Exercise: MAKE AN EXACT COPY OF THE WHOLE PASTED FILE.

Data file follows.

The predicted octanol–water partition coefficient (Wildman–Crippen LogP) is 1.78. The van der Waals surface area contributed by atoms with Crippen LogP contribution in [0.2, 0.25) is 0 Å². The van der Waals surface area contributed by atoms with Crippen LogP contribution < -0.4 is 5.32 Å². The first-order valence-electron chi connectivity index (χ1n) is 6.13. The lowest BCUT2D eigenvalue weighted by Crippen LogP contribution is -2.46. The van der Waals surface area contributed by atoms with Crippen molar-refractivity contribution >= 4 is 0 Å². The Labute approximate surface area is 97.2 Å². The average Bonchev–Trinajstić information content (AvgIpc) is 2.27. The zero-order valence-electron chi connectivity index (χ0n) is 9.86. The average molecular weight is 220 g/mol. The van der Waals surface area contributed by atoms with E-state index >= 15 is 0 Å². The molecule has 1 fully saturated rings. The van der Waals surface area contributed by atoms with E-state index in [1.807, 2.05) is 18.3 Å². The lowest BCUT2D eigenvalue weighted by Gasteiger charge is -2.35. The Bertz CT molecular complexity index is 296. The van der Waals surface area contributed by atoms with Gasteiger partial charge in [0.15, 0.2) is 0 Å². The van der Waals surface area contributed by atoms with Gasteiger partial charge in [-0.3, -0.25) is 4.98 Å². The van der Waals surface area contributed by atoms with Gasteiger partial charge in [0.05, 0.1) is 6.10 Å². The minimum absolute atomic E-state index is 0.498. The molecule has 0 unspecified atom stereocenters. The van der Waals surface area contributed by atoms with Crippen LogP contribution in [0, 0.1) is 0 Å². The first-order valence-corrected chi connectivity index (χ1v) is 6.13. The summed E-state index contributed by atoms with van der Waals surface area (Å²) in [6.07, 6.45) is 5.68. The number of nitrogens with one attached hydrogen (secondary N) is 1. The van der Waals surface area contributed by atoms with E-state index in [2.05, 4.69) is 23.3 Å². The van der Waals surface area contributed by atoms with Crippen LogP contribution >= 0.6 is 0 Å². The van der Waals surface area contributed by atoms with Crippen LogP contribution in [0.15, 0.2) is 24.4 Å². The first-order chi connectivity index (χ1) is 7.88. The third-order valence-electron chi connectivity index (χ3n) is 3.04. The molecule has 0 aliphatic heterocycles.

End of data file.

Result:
The predicted octanol–water partition coefficient (Wildman–Crippen LogP) is 1.78. The van der Waals surface area contributed by atoms with Crippen LogP contribution in [0.2, 0.25) is 0 Å². The van der Waals surface area contributed by atoms with Crippen LogP contribution < -0.4 is 5.32 Å². The first-order valence-electron chi connectivity index (χ1n) is 6.13. The lowest BCUT2D eigenvalue weighted by Crippen LogP contribution is -2.46. The van der Waals surface area contributed by atoms with Crippen molar-refractivity contribution >= 4 is 0 Å². The Labute approximate surface area is 97.2 Å². The average Bonchev–Trinajstić information content (AvgIpc) is 2.27. The zero-order valence-electron chi connectivity index (χ0n) is 9.86. The average molecular weight is 220 g/mol. The van der Waals surface area contributed by atoms with E-state index >= 15 is 0 Å². The molecule has 1 fully saturated rings. The van der Waals surface area contributed by atoms with E-state index in [1.807, 2.05) is 18.3 Å². The lowest BCUT2D eigenvalue weighted by Gasteiger charge is -2.35. The Bertz CT molecular complexity index is 296. The van der Waals surface area contributed by atoms with Gasteiger partial charge in [0.15, 0.2) is 0 Å². The van der Waals surface area contributed by atoms with Gasteiger partial charge in [-0.3, -0.25) is 4.98 Å². The van der Waals surface area contributed by atoms with Gasteiger partial charge in [0.05, 0.1) is 6.10 Å². The minimum absolute atomic E-state index is 0.498. The molecule has 0 unspecified atom stereocenters. The van der Waals surface area contributed by atoms with Crippen LogP contribution in [0, 0.1) is 0 Å². The first-order valence-corrected chi connectivity index (χ1v) is 6.13. The summed E-state index contributed by atoms with van der Waals surface area (Å²) in [6.07, 6.45) is 5.68. The number of nitrogens with one attached hydrogen (secondary N) is 1. The van der Waals surface area contributed by atoms with E-state index in [2.05, 4.69) is 23.3 Å². The van der Waals surface area contributed by atoms with Crippen LogP contribution >= 0.6 is 0 Å². The van der Waals surface area contributed by atoms with Crippen LogP contribution in [0.15, 0.2) is 24.4 Å². The first-order chi connectivity index (χ1) is 7.88. The third-order valence-electron chi connectivity index (χ3n) is 3.04. The molecule has 0 aliphatic heterocycles.